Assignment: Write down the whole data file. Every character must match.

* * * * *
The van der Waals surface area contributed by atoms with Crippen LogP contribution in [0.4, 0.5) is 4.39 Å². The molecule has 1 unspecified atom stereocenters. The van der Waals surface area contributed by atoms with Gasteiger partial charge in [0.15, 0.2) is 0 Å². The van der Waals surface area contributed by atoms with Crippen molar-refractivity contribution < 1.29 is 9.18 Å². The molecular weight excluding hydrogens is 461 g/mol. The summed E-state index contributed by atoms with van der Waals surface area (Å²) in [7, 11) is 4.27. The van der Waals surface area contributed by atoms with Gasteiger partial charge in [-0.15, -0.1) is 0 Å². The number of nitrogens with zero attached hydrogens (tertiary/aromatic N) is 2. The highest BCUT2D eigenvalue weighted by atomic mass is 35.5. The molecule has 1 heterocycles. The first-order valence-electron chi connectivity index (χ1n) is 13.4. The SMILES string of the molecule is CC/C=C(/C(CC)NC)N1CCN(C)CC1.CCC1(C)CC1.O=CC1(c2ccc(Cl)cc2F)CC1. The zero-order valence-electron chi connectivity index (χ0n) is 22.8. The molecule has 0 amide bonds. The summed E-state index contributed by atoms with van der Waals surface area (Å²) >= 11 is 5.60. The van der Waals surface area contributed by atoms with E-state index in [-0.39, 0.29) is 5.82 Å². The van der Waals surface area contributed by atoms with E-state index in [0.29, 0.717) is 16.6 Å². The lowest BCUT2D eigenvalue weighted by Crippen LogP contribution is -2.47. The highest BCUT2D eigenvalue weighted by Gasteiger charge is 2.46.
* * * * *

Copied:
The van der Waals surface area contributed by atoms with Crippen LogP contribution in [0.4, 0.5) is 4.39 Å². The molecule has 1 unspecified atom stereocenters. The van der Waals surface area contributed by atoms with Gasteiger partial charge in [0.15, 0.2) is 0 Å². The van der Waals surface area contributed by atoms with Crippen molar-refractivity contribution < 1.29 is 9.18 Å². The molecular weight excluding hydrogens is 461 g/mol. The summed E-state index contributed by atoms with van der Waals surface area (Å²) in [7, 11) is 4.27. The van der Waals surface area contributed by atoms with Gasteiger partial charge in [-0.15, -0.1) is 0 Å². The number of nitrogens with zero attached hydrogens (tertiary/aromatic N) is 2. The highest BCUT2D eigenvalue weighted by atomic mass is 35.5. The molecule has 1 heterocycles. The first-order valence-electron chi connectivity index (χ1n) is 13.4. The SMILES string of the molecule is CC/C=C(/C(CC)NC)N1CCN(C)CC1.CCC1(C)CC1.O=CC1(c2ccc(Cl)cc2F)CC1. The zero-order valence-electron chi connectivity index (χ0n) is 22.8. The molecule has 0 amide bonds. The summed E-state index contributed by atoms with van der Waals surface area (Å²) >= 11 is 5.60. The van der Waals surface area contributed by atoms with E-state index in [-0.39, 0.29) is 5.82 Å². The van der Waals surface area contributed by atoms with E-state index in [0.29, 0.717) is 16.6 Å². The lowest BCUT2D eigenvalue weighted by Crippen LogP contribution is -2.47. The highest BCUT2D eigenvalue weighted by Gasteiger charge is 2.46.